Morning Security Brief: Update on Boston Bombings, Suspect in Ricin Mailing, History of Pressure Cooker Bombs, and More

By Ann Longmore-Etheridge

►National Public Radio's blog on Monday's Boston Marathon bombings discusses the latest information on the construction of the explosive devices. Pieces of one bomb have been sent to Quantico for analysis. According to NBC News, "Investigators said their hunt for suspects and a motive in the attack on the Boston Marathon was 'wide open' and disclosed the first details about the two bombs explosives housed in metal containers, concealed in bags and packed with tiny nails to maximize the carnage. The lead investigator for the FBI, Richard DesLauriers, made a passionate plea for help from the public: 'Someone knows who did this,'" he said.

►The Washington Post reports that police have identified a suspect in the mailing of letter containing ricin to Senator Roger Wicker (R-MS). Senator Claire McCaskill (D-MO) attended a classified briefing and later said that the sender was a person who writes "a lot of letters to members." The envelope, which reportedly contained a white, granular substance, was discovered on Tuesday. Primary tests indicated ricin, but the substance is now undergoing further testing by the FBI.

►The bombs that exploded in Boston were contained in ordinary kitchen pressure cookers. The New York Times reports on this type of bomb, which has been used before in terrorist attacks, and discusses why the bomb makers favor it. "Pressure cookers, which are heated on stove tops and use pressured steam to speed up the cooking of items like lentils or chickpeas, were used in the Mumbai train blasts of 2006 that killed more than 100 people, a blast in Varanasi in 2006 that killed five, and they were believed to have been used in 2005 blasts in Delhi’s Sarojini Nagar neighborhood that killed dozens. Outside India, a pressure cooker was used in a March 2010 blast in Pakistan that killed six, in the attempted bombing in New York’s Times Square in 2010 and to target Western troops in Afghanistan, among other incidents," says the Times. CBS News reports that warnings were issued about pressure cooker bombs as far back as nine years ago. In 2010, the U.S. Department of Homeland Security and the FBI jointly released a pamphlet on the bombs in 2010.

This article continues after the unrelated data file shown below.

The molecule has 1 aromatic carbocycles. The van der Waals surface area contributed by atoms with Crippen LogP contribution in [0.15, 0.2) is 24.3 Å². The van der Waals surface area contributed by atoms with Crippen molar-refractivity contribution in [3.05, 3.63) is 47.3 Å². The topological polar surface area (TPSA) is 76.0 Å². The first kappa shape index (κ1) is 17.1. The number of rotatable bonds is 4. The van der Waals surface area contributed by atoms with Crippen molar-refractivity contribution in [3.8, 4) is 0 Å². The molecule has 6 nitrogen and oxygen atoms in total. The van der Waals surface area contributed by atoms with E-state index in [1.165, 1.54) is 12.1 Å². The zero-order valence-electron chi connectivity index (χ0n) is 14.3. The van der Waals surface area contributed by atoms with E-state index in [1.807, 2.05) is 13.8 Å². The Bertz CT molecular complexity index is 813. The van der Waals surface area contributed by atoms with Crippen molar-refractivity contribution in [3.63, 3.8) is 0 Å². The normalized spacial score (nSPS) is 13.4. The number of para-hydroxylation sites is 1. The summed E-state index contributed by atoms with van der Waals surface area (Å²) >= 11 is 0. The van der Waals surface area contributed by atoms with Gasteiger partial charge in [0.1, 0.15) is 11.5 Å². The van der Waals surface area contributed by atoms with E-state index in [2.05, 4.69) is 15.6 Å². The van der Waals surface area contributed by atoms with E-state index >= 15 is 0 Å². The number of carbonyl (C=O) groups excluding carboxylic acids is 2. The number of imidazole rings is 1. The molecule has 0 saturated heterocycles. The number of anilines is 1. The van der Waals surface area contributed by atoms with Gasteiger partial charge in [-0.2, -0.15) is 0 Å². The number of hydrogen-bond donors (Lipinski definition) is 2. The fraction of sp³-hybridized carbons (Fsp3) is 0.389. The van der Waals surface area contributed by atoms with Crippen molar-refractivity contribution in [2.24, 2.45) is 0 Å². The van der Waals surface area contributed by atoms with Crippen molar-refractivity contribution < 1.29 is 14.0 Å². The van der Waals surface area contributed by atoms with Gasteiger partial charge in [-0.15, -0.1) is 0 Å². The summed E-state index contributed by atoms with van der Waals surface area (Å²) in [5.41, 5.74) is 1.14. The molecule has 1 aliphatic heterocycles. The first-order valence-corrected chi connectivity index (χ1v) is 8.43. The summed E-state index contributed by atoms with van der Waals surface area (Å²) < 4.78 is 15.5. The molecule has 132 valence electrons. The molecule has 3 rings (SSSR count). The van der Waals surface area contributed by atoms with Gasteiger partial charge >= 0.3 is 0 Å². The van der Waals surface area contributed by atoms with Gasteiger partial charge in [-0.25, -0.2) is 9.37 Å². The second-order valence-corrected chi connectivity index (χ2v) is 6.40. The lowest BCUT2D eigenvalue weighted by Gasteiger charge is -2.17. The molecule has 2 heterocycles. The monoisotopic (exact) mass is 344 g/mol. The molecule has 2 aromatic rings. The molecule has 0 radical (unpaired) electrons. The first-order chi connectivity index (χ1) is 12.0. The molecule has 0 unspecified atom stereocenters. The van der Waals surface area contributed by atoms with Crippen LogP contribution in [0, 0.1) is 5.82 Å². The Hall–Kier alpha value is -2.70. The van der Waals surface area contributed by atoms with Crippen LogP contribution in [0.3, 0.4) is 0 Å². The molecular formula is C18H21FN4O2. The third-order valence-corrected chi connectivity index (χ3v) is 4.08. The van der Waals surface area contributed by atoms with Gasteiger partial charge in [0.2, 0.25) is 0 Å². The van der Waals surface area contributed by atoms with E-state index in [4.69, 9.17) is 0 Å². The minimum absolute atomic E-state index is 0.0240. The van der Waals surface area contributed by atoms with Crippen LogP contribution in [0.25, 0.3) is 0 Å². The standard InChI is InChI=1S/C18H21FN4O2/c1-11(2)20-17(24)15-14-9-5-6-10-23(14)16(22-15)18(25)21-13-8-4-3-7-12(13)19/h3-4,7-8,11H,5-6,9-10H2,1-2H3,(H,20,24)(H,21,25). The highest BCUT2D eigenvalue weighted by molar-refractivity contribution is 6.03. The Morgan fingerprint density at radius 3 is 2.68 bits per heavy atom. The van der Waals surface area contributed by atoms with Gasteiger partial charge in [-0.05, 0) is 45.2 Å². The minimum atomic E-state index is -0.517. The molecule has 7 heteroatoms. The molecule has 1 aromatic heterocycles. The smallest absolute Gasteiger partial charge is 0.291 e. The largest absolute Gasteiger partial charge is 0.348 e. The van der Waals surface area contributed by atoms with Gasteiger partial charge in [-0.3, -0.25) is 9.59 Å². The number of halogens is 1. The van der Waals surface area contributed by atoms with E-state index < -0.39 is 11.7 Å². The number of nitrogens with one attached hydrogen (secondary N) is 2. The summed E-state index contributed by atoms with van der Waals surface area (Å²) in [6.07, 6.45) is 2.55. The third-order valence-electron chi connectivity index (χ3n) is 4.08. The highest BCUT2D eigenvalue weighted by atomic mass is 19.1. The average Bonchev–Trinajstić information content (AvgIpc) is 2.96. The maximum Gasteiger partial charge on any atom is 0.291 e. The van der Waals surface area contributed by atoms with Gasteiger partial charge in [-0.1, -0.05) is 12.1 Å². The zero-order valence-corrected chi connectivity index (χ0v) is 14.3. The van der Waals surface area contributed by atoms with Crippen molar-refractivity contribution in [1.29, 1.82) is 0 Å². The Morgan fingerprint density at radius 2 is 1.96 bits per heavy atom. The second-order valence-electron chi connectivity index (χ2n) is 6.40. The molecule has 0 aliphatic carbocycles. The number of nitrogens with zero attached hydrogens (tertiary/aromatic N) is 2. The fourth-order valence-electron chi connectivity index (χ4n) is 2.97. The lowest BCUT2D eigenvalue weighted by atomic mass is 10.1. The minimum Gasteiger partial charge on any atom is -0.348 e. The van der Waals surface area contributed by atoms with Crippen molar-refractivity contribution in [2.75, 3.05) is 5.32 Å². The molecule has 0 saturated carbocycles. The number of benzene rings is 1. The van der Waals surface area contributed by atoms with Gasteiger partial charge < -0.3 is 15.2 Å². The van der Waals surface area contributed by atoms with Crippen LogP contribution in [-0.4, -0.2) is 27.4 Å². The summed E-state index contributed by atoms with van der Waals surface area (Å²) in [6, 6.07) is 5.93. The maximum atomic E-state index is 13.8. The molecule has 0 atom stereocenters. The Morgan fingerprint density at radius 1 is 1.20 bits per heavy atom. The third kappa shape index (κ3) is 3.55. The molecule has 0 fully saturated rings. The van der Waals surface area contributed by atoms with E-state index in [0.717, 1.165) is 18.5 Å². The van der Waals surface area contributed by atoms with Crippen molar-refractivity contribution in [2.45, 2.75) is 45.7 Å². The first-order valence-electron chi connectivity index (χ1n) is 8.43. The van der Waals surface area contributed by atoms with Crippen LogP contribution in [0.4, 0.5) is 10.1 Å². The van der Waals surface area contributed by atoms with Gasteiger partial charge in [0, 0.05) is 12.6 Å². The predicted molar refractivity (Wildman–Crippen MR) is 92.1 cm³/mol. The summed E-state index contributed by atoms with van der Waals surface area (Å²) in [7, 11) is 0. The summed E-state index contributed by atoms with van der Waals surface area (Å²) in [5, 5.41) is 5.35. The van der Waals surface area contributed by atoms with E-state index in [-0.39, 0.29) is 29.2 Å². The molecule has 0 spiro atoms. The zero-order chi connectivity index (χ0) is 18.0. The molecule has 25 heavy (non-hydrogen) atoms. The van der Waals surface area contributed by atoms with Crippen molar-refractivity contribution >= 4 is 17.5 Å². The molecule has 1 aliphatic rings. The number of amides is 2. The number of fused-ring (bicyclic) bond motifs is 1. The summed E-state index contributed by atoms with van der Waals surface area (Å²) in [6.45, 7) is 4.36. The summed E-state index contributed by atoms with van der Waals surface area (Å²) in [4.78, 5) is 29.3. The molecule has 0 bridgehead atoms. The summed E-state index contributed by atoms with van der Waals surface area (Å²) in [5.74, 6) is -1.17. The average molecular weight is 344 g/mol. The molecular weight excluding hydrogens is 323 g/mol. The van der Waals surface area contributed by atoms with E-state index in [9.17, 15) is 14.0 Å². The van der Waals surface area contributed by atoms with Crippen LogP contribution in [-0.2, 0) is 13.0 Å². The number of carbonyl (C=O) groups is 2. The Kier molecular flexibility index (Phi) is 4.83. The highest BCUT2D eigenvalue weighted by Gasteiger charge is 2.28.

► According to the Detroit News, "Michigan's U.S. Rep. Candice Miller questioned a decision by the Homeland Security Department to add Saudi Arabia to a list of countries whose citizens can travel more easily to the U.S.... Miller and several panel members wrote to Homeland Security Secretary Janet Napolitano two weeks ago asking why Saudi Arabia was being added to the small number of countries involved in a trusted-traveler program offering their citizens easier entry to the United States, with faster passage through passport controls." Miller noted that 15 of the 19 9-11 hijackers were Saudis.


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